ACLU Says Family Separations Continue Under Trump Administration A year after a federal judge ordered an end to family separations, the ACLU says the practice continues. The government says it is allowed to consider a parent's health or criminal history.
NPR logo ACLU: Administration Is Still Separating Migrant Families Despite Court Order To Stop

ACLU: Administration Is Still Separating Migrant Families Despite Court Order To Stop

A Rally For Our Children event to protest the separation of migrant families last year in San Antonio. A federal judge ordered an end to the policy in June 2018. Eric Gay/AP hide caption

toggle caption
Eric Gay/AP

A Rally For Our Children event to protest the separation of migrant families last year in San Antonio. A federal judge ordered an end to the policy in June 2018.

Eric Gay/AP

The Trump administration continues to separate hundreds of migrant children from their parents despite a federal court ruling that ordered an end to the practice, according to court documents filed in California by the American Civil Liberties Union.

The ACLU said that more than 900 parents and children, including babies, have been separated by U.S. border authorities since U.S. District Judge Dana M. Sabraw, a George W. Bush appointee in San Diego, ordered the government to reunite more than 2,700 children with their parents more than a year ago.

The controversy caused such an outcry that President Trump ordered an end to family separations on June 20, 2018, six days before Sabraw's ruling. Trump's executive order allowed separations only in cases where the parents posed a risk to the child.

"It is shocking that the Trump administration continues to take babies from their parents," said Lee Gelernt, deputy director of the ACLU's Immigrants' Rights Project. "The administration must not be allowed to circumvent the court order over infractions like minor traffic violations."

The 218-page court filing listed various cases:

  • One man was separated from his three young daughters because he has HIV, although the government has not explained why it believes he is dangerous to his children.
  • Another man, detained with his one-year-old infant in a facility, was criticized for not changing his daughter's diaper and called a bad father. His infant was taken from him.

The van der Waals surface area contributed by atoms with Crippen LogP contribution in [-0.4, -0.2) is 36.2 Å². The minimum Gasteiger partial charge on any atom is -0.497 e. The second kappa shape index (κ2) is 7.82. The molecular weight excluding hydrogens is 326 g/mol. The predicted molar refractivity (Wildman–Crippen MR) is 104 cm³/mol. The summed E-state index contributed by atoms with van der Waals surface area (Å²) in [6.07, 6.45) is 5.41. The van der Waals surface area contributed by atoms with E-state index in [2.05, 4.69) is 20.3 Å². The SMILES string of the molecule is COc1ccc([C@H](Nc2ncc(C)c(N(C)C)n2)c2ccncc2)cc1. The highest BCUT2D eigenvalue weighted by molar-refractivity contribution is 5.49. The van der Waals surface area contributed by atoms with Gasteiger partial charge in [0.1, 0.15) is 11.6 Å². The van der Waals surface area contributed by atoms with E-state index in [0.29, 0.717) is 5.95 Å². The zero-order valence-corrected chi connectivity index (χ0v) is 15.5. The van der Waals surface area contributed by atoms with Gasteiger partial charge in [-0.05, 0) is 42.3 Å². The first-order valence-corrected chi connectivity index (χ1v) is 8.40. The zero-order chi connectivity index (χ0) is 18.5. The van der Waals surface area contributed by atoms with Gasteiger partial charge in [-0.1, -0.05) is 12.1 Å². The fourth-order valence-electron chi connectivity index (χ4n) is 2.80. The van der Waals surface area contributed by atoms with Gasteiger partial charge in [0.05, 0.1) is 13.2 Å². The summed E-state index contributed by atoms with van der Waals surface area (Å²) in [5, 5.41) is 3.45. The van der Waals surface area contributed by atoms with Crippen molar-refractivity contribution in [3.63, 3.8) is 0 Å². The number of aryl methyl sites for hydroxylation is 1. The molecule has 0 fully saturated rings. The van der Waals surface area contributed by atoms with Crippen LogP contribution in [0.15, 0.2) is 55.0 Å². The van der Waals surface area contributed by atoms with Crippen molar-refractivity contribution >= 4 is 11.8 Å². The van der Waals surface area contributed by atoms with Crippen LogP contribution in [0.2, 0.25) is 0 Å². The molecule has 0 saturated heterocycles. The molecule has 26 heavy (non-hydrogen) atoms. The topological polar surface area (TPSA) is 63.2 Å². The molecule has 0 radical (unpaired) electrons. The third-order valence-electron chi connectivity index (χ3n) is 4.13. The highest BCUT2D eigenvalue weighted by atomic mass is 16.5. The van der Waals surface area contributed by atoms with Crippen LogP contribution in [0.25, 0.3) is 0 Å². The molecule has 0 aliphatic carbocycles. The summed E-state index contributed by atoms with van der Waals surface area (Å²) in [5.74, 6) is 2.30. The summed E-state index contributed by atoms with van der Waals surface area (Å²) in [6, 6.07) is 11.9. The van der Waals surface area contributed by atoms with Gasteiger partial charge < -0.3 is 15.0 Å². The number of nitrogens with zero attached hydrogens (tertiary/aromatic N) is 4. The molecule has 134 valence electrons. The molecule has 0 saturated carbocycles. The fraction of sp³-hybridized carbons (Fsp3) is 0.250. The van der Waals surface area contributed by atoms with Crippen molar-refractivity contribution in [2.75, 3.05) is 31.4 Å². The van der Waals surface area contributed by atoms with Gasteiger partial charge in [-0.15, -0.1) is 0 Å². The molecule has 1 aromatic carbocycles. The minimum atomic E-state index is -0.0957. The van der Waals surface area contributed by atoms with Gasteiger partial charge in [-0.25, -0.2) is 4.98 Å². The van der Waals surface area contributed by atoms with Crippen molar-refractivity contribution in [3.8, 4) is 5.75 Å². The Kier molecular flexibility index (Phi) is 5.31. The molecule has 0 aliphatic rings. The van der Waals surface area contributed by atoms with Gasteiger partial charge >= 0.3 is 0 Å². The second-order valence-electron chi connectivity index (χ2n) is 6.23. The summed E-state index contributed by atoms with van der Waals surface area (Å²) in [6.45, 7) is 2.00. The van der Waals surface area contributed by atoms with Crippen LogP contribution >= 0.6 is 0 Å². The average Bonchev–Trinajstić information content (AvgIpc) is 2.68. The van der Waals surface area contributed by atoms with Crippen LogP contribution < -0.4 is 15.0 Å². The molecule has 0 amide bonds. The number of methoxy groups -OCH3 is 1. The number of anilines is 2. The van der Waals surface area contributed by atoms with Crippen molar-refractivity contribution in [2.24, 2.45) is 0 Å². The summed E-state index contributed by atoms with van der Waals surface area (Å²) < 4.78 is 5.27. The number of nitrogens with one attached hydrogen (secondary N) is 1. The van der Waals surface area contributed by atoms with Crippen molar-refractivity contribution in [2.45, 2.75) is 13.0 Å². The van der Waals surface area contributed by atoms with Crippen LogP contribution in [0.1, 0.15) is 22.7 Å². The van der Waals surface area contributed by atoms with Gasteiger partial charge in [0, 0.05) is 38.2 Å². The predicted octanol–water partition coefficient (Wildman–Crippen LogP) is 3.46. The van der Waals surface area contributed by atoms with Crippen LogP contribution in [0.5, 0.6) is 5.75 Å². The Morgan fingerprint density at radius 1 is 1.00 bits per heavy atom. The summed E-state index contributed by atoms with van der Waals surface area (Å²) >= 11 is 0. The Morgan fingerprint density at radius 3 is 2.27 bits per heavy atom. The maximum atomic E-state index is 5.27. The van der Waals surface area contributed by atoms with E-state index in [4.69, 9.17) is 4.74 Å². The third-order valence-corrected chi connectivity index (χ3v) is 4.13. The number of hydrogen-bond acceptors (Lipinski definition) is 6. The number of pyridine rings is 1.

• A 3-year-old girl was separated from her father when Customs and Border Protection officials disputed his paternity. A DNA test eventually confirmed the father's paternity, but not before the child was sexually abused while in the custody of the Office of Refugee Resettlement.
  • A 4-year-old boy was separated from his father whose speech impediment prevented his from answering CBP officials' questions. The family was separated even after the father presented a birth certificate showing his paternity.

When Sabraw ordered an end to family separations in June 2018, he "carved out" exceptions for parents whose criminal histories or communicable diseases posed a risk to their children.

The ACLU said the government is abusing its discretion by "separating young children based on such offenses as traffic violations, misdemeanor property damage, and disorderly conduct violations. Some of the separations are for offenses that took place many years ago. And some are for mere allegations or arrests without convictions."

Administration officials acknowledge that families are still being separated.

In a written statement before the House Oversight and Reform Committee earlier this month, the acting Homeland Security Secretary Kevin McAleenan (and former CBP Commissioner) cited the exceptions allowed under the judge's order, but he insisted that "CBP generally keeps family units together in its short-term holding facilities."

In his testimony, McAleenan said, "This is in the interest of the child. It's overseen by a supervisor, and those decisions are made."